Fodor's Expert Review Biblioteca Medicea Laurenziana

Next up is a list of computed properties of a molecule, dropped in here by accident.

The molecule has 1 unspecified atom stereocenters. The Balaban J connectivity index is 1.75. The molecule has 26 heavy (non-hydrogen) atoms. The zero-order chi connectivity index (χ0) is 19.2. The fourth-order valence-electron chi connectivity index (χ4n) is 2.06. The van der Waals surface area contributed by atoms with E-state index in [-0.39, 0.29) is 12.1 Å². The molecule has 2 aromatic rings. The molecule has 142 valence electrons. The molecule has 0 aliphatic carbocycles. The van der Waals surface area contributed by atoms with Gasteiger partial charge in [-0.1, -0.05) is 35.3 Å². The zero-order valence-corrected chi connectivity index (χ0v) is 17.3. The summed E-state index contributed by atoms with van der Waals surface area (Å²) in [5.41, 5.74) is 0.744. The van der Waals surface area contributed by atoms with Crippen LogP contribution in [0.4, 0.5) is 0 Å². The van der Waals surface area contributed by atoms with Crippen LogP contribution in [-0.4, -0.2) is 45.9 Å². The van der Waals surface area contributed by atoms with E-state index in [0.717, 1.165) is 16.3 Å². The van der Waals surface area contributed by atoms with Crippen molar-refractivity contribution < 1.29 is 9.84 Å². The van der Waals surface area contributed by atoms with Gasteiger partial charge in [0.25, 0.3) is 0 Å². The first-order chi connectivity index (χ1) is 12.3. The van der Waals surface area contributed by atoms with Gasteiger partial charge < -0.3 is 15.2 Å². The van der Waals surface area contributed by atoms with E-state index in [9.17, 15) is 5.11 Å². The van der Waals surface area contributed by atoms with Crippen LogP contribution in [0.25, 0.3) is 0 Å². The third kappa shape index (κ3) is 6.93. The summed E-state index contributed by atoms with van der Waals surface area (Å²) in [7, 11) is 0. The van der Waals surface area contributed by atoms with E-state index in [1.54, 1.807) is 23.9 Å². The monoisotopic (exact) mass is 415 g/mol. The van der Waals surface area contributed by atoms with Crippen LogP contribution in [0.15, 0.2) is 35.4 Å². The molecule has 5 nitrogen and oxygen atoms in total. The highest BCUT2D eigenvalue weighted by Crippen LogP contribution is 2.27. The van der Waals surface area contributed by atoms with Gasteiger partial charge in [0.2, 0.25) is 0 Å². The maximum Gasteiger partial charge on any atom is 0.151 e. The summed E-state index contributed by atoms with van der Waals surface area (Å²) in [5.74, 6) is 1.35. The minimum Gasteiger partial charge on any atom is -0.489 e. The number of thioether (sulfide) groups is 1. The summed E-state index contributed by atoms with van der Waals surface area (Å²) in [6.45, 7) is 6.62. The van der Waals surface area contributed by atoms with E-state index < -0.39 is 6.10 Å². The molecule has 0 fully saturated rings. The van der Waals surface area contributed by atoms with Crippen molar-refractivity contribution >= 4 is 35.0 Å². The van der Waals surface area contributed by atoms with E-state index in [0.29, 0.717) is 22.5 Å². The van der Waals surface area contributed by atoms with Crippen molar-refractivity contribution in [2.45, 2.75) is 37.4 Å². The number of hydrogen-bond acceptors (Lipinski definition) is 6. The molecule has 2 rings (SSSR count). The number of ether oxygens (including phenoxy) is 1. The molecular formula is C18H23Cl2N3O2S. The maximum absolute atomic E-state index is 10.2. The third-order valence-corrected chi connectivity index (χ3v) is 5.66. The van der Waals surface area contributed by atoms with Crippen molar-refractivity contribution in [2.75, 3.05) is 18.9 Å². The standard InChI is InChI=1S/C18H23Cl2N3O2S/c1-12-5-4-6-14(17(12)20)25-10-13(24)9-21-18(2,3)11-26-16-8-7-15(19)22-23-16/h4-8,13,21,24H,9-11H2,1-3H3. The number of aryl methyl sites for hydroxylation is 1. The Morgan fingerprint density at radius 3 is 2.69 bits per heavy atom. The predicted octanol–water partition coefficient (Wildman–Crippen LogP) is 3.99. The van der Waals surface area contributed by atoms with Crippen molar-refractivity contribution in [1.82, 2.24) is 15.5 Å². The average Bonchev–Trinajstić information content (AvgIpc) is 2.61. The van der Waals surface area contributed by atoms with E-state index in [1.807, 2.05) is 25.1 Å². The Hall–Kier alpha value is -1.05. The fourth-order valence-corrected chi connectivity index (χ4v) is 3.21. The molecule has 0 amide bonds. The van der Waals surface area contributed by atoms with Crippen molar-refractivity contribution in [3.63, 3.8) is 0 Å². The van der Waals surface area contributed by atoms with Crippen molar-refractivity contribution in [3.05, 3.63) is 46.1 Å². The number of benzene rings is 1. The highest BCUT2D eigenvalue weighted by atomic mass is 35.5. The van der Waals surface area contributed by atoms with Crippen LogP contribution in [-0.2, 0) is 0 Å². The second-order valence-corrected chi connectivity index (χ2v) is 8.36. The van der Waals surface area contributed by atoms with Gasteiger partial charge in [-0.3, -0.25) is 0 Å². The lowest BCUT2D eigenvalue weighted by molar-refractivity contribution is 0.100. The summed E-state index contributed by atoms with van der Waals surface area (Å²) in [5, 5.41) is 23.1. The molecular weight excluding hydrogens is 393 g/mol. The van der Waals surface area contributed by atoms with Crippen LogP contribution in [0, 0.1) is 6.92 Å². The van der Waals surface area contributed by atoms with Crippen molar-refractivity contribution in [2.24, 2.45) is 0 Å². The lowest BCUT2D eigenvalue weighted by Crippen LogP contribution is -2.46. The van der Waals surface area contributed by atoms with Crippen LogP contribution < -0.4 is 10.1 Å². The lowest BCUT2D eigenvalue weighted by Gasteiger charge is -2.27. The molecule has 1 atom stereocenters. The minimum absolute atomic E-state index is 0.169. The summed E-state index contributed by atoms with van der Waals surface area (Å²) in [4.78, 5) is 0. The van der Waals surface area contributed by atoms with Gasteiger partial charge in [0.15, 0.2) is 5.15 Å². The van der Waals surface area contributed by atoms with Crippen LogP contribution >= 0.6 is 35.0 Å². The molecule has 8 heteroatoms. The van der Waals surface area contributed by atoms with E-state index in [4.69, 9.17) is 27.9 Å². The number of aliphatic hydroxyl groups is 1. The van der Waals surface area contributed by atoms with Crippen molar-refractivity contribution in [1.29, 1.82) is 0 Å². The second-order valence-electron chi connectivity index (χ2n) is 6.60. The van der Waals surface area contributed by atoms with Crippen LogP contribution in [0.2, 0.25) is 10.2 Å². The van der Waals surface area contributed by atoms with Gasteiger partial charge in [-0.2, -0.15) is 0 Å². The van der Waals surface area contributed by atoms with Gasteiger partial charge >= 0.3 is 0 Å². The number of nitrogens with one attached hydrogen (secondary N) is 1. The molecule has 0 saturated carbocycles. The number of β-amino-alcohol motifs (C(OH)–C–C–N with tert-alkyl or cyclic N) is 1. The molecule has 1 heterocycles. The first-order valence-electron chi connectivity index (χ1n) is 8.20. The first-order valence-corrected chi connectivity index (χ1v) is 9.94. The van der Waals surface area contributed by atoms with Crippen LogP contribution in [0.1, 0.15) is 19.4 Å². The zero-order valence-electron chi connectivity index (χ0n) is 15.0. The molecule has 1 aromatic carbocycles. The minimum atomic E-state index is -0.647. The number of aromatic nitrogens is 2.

Michelangelo the architect was every bit as original as Michelangelo the sculptor. He was interested in experimentation, invention, and the expression of a personal vision that was at times highly idiosyncratic. It was never more idiosyncratic than in the Laurentian Library, begun in 1524 and finished in 1568 by Bartolomeo Ammannati. Its famous vestibolo, a strangely shaped anteroom, has had scholars scratching their heads for centuries. In a space more than two stories high, why did Michelangelo limit his use of columns and pilasters to the upper two-thirds of the wall? Why didn't he rest them on strong pedestals instead of on huge, decorative curlicue scrolls, which rob them of all visual support? Why did he recess them into the wall, which makes them look weaker still? The architectural elements give the room a soft, rubbery look that is one of the strangest effects ever achieved by 16th-century architecture.